Posted by Admin (@hinadmin) · Dec 8, 2012
Our Patients Help us See
Sometimes you have days that just make your heart sing. Today at CFI, we had a surprise guest stop by -- a patient who helped refine the Mayo Clinic Patient app, and made us drop what we were doing and listen to his important words.
Stephen Guerra’s story began on May 16, the day AFTER the launch of the Mayo Clinic Patient app in the iTunes store. That day, as the small team was watching the number of downloads and comments as they appeared, his feedback stunned the team with a simple comment, “You guys missed the boat on this one.” Dr. Timimi, medical director of the Center for Social Media noticed the comment, and asked Mark Henderson and Troy Neumann -- two Mayo IT employees who were key developers in the app -- to reach out and see what was up. Turns out, Stephen is blind.
When the two met with Stephen back in May the feedback they received was powerful; seems the Mayo Clinic Patient app was missing important accessibility features to make the app functional for Stephen. The developers said to Stephen, “Please give us a lesson on how the blind use mobile apps”. Turns out some behind the scenes IT magic and a few weeks of effort was what it took to fix it up and build in what optimizes the already enabled Apple platform to do its magic. Thankfully, Stephen called it out and the right people were called in, and they went into action.
When Stephen and his lovely wife arrived today at CFI we meet a man who is joyful, funny as heck, obviously a loving husband and father and extremely passionate and eloquent in his words. We learned about how often people with disabilities are left out, not by purpose of course, but sometimes an oversight. Or, if in fact they are considered and a misstep is brought up, it is often ignored due to cost, and sometimes just because the disabled are perceived as expendable customers (not here!). We also learned how Apple has committed to be accessible to EVERYONE and they really mean it! Apple has embedded assistive technologies in all products as standard features; one just has to make sure they build the products they are developing to optimize these technologies.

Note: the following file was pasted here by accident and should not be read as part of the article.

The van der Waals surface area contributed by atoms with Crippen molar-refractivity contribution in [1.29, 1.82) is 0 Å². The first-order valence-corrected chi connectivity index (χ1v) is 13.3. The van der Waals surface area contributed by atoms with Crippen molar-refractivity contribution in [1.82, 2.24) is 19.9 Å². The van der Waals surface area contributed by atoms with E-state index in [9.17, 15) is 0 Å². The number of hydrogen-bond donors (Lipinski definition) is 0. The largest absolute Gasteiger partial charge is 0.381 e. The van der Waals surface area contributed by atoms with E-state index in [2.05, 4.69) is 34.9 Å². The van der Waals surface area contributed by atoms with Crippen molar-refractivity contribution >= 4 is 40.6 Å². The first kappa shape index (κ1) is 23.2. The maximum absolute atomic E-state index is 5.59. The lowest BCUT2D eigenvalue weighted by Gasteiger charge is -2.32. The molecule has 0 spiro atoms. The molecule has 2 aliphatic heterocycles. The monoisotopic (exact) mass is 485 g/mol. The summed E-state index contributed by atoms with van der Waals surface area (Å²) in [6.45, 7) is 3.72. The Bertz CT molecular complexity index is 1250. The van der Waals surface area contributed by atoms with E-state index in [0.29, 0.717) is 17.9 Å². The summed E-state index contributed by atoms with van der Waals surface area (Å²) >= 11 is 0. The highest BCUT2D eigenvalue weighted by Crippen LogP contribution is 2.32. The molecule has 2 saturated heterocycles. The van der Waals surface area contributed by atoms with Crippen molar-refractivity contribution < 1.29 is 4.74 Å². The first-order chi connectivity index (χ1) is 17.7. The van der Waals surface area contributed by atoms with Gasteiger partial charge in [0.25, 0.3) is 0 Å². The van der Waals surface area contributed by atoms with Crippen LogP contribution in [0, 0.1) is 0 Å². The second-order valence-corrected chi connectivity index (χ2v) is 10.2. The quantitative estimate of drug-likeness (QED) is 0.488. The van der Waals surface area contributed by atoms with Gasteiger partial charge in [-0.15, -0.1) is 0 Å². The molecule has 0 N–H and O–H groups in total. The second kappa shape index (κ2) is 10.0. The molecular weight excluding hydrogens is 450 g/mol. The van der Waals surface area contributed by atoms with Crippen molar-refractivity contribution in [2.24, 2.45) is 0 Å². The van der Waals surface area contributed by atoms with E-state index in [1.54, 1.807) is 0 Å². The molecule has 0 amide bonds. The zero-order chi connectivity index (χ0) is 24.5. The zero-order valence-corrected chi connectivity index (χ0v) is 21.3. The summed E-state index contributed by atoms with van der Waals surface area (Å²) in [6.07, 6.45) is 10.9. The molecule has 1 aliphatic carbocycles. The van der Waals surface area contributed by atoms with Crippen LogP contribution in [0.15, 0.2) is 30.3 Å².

By day, Stephen is an Assistive Technology Specialist for Independent Living Aids, Inc. and I can tell that he is always 100% a voice for the disabled -- 24/7. He showed us the special technologies he uses with his app, and as I leaned over to ask a co-worker to take a picture of him using her iPhone (because I left mine at my desk) I realized this guy uses his iPhone better than anyone I know!
It also turns out that what we have given Stephen is the kind of thing that brings tears of gratitude to my eyes – in his opinion We have given him full access to his medical record… he can read everything now (well, his technology “reads” it to him) but that is so different then before! Before, he was only given glimpses of what was in his record, what someone felt he needed to know and nothing more. Now it’s HIS! He shared with us that giving him this access, and giving him access to his young daughter’s records, has changed his life. He feels empowered and engaged --- enabled to fully participate in his and his families’ health. He is the epitome of an ePatient. And I’ve had the best day ever after realizing the place where I work, and the brilliant people I work with, is actually changing people’s lives.
If you haven't already done so, you might want to join the +44K people who have downloaded the Mayo Clinic Patient app. The app, which is available to everyone, gives access to the latest news, publications, and health information from Mayo Clinic. Mayo Clinic patients also have access to their personal medical record, appointment schedule and other services using their Patient Online Services account.
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